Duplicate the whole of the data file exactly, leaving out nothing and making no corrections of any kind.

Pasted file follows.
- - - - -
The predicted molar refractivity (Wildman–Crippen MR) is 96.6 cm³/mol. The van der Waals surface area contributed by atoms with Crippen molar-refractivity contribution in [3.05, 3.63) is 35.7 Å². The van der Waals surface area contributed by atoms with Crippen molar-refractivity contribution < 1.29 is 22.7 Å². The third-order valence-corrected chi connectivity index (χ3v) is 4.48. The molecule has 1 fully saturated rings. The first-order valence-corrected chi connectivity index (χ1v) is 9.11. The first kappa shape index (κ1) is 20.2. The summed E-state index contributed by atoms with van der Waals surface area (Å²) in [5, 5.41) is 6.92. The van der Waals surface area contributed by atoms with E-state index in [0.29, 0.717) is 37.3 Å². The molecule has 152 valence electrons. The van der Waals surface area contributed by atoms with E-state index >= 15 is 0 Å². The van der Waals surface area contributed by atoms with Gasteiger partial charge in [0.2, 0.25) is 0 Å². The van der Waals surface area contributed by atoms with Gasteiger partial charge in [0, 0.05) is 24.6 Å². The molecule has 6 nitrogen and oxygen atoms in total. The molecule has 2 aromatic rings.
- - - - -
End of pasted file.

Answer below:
The predicted molar refractivity (Wildman–Crippen MR) is 96.6 cm³/mol. The van der Waals surface area contributed by atoms with Crippen molar-refractivity contribution in [3.05, 3.63) is 35.7 Å². The van der Waals surface area contributed by atoms with Crippen molar-refractivity contribution < 1.29 is 22.7 Å². The third-order valence-corrected chi connectivity index (χ3v) is 4.48. The molecule has 1 fully saturated rings. The first-order valence-corrected chi connectivity index (χ1v) is 9.11. The first kappa shape index (κ1) is 20.2. The summed E-state index contributed by atoms with van der Waals surface area (Å²) in [5, 5.41) is 6.92. The van der Waals surface area contributed by atoms with E-state index in [0.29, 0.717) is 37.3 Å². The molecule has 152 valence electrons. The van der Waals surface area contributed by atoms with E-state index >= 15 is 0 Å². The van der Waals surface area contributed by atoms with Gasteiger partial charge in [0.2, 0.25) is 0 Å². The van der Waals surface area contributed by atoms with Gasteiger partial charge in [0, 0.05) is 24.6 Å². The molecule has 6 nitrogen and oxygen atoms in total. The molecule has 2 aromatic rings.